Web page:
Numerous extraction procedures have been used to characterize phosphorus (P) forms bound to iron (Fe) and aluminum (Al) (hydr)oxides in soils and sediments. We propose a simple modification of a widely used P fractionation method that more precisely quantifies P associated with active Fe and Al (hydr)oxides, which are mostly responsible for P binding and its potential release to water.
Materials and methods
We modified the original sequential extraction [H2O, bicarbonate-dithionite (BD), NaOH, HCl] by adding short (10-min) extractions with BD and NaOH prior to the respective original steps. The method was verified using (1) dissolution kinetics of Fe and Al minerals of different crystallinity and (2) liberation of P, Fe, and Al from natural samples of soils, sediments, and settling seston, containing different proportions of amorphous and crystalline Fe and Al (hydr)oxides. Extracted P was analyzed for reactive and non-reactive (mostly organic) P forms.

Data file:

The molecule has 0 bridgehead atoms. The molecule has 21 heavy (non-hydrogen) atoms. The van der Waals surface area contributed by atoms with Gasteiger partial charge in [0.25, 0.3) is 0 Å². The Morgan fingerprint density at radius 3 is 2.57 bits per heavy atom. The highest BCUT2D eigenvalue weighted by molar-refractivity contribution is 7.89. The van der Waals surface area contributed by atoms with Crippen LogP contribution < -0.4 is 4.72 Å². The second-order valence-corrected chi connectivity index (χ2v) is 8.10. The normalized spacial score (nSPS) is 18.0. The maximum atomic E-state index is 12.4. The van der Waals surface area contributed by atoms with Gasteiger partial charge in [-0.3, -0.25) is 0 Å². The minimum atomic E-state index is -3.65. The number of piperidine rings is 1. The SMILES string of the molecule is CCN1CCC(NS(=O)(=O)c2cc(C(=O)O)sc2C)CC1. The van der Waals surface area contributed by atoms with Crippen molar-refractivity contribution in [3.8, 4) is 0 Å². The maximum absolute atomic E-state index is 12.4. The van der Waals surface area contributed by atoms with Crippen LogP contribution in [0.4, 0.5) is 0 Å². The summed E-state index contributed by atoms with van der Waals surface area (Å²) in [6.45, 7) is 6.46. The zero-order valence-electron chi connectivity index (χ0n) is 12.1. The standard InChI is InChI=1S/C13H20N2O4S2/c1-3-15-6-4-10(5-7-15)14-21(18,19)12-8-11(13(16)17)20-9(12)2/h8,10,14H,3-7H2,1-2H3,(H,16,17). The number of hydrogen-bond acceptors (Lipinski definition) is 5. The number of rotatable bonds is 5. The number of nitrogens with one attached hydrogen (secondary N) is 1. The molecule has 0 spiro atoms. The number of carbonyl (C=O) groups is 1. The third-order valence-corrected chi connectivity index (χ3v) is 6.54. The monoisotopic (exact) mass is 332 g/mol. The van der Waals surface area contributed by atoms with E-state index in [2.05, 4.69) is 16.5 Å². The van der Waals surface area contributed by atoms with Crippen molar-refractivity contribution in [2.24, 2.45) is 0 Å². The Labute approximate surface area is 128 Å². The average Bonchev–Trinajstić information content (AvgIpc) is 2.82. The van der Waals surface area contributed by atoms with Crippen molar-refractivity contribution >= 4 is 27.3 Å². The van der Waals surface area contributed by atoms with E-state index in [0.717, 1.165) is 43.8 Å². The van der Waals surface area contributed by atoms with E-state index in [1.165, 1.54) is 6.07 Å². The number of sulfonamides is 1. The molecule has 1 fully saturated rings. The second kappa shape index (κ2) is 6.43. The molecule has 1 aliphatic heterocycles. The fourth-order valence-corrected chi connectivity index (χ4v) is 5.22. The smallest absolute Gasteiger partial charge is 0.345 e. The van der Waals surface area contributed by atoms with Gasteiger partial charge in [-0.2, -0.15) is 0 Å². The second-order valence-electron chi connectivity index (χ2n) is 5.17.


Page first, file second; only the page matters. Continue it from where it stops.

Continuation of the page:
Results and discussion
Both mineral and organic P forms associated with Fe and Al were almost completely liberated from the samples during the 10-min BD and NaOH extractions, respectively. Prolonged extraction period caused a partial P re-adsorption onto the solid phase in some samples. The 10-min extractions were able to dissolve amorphous Fe and Al (hydr)oxides (ferrihydrite, amorphous AlOOH) and a portion of more crystalline Fe and Al minerals, approximately related to their surface area.
The additional short extraction steps allow a rapid and more precise quantification of P associated with active Al and Fe (hydr)oxides, and better estimate the amounts of these Fe and Al forms in soils and sediments than the original method. Our simple modification of the traditional method thus provides new and useful information for environmental studies focused on potential P mobility across a solid phase-water interface.
Keywords: aluminium; iron; phosphorus; sediment; sequential fractionation; soil